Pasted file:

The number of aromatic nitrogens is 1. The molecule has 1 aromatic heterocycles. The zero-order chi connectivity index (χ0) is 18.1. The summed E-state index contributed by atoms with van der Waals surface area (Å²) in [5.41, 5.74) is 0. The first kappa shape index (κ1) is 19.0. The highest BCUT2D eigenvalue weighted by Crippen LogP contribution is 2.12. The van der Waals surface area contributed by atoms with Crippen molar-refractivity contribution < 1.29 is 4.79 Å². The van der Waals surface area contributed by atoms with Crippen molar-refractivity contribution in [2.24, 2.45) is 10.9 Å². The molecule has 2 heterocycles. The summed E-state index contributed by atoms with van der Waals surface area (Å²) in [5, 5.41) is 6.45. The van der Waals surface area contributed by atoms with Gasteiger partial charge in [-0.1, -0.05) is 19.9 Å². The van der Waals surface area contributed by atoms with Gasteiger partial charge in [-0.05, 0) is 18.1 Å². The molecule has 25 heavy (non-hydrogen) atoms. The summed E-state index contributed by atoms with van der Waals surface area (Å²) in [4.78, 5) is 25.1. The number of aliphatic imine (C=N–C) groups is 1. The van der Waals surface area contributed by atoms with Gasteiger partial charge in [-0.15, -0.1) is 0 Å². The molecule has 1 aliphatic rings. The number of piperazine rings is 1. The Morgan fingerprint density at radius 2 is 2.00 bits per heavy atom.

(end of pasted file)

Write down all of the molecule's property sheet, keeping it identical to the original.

The number of aromatic nitrogens is 1. The molecule has 1 aromatic heterocycles. The zero-order chi connectivity index (χ0) is 18.1. The summed E-state index contributed by atoms with van der Waals surface area (Å²) in [5.41, 5.74) is 0. The first kappa shape index (κ1) is 19.0. The highest BCUT2D eigenvalue weighted by Crippen LogP contribution is 2.12. The van der Waals surface area contributed by atoms with Crippen molar-refractivity contribution < 1.29 is 4.79 Å². The van der Waals surface area contributed by atoms with Crippen molar-refractivity contribution in [2.24, 2.45) is 10.9 Å². The molecule has 2 heterocycles. The summed E-state index contributed by atoms with van der Waals surface area (Å²) in [5, 5.41) is 6.45. The van der Waals surface area contributed by atoms with Gasteiger partial charge in [-0.1, -0.05) is 19.9 Å². The van der Waals surface area contributed by atoms with Gasteiger partial charge in [-0.05, 0) is 18.1 Å². The molecule has 25 heavy (non-hydrogen) atoms. The summed E-state index contributed by atoms with van der Waals surface area (Å²) in [4.78, 5) is 25.1. The number of aliphatic imine (C=N–C) groups is 1. The van der Waals surface area contributed by atoms with Gasteiger partial charge in [-0.15, -0.1) is 0 Å². The molecule has 1 aliphatic rings. The number of piperazine rings is 1. The Morgan fingerprint density at radius 2 is 2.00 bits per heavy atom.